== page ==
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Howard P. Chudacoff - Author

About the Author

Books by Howard P. Chudacoff

The Evolution of American Urban Society

The Evolution of American Urban Society

Author: Howard P. Chudacoff Format: Hardback Release Date: 25/08/2017

This interesting and informative book shows how different groups of urban residents with different social, economic, and political power cope with the urban environment, struggle to make a living, participate in communal institutions, and influence the direction of cities and urban life. An absorbing book, The Evolution of American Urban Society surveys the dynamics of American urbanization from the sixteenth century to the present, skilfully blending historical perspectives on society, economics, politics, and policy, and focusing on the ways in which diverse peoples have inhabited and interacted in cities. Key topics: Broad coverage includes: the Colonial Age, commercialization and urban expansion, life in the walking city, industrialization, newcomers, city politics, the social and physical environment, the 1920s and 1930s, the growth of suburbanization, and the future of modern cities. Market: An interesting and necessary read for anyone involved in urban sociology, including urban planners, city managers, and those in the urban political arena.

Changing the Playbook How Power, Profit, and Politics Transformed College Sports

Changing the Playbook How Power, Profit, and Politics Transformed College Sports

Author: Howard P. Chudacoff Format: Hardback Release Date: 15/12/2015

In Changing the Playbook , Howard P. Chudacoff delves into the background and what-ifs surrounding seven defining moments that transformed college sports. These changes involved fundamental issues--race and gender, profit and power--that reflected societal tensions and, in many cases, remain pertinent today: *the failed 1950 effort to pass a Sanity Code regulating payments to football players;*the thorny racial integration of university sports programs;*the boom in television money;*the 1984 Supreme Court decision that settled who could control skyrocketing media revenues;*Title IX's transformation of women's athletics;*the cheating, eligibility, and recruitment scandals that tarnished college sports in the 1980s and 1990s;*the ongoing controversy over paying student athletes a share of the enormous moneys harvested by schools and athletic departments.A thought-provoking journey into the whos and whys of college sports history, Changing the Playbook reveals how the turning points of yesterday and today will impact tomorrow.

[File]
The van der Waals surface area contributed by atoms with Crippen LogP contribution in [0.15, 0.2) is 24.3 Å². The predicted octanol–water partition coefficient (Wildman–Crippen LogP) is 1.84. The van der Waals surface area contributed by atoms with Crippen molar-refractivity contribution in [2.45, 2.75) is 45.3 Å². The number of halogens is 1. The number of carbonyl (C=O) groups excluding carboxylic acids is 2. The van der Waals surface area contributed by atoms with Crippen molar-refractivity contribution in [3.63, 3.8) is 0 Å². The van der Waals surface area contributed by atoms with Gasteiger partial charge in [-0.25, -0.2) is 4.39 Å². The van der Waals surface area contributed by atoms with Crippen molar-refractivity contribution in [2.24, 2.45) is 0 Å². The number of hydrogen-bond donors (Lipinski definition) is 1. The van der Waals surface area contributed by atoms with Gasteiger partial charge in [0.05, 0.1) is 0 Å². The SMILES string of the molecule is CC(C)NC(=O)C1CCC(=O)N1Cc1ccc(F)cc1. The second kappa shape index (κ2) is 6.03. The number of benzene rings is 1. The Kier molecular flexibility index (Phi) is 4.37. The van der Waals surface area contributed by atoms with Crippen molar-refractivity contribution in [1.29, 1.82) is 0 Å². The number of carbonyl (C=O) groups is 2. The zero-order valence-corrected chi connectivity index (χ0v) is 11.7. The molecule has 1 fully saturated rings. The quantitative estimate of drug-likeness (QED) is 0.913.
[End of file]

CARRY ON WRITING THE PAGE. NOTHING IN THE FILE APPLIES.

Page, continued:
Changing the Playbook How Power, Profit, and Politics Transformed College Sports

Changing the Playbook How Power, Profit, and Politics Transformed College Sports

Author: Howard P. Chudacoff Format: Paperback / softback Release Date: 10/12/2015

In Changing the Playbook , Howard P. Chudacoff delves into the background and what-ifs surrounding seven defining moments that transformed college sports. These changes involved fundamental issues--race and gender, profit and power--that reflected societal tensions and, in many cases, remain pertinent today: *the failed 1950 effort to pass a Sanity Code regulating payments to football players;*the thorny racial integration of university sports programs;*the boom in television money;*the 1984 Supreme Court decision that settled who could control skyrocketing media revenues;*Title IX's transformation of women's athletics;*the cheating, eligibility, and recruitment scandals that tarnished college sports in the 1980s and 1990s;*the ongoing controversy over paying student athletes a share of the enormous moneys harvested by schools and athletic departments.A thought-provoking journey into the whos and whys of college sports history, Changing the Playbook reveals how the turning points of yesterday and today will impact tomorrow.

Children at Play An American History

Children at Play An American History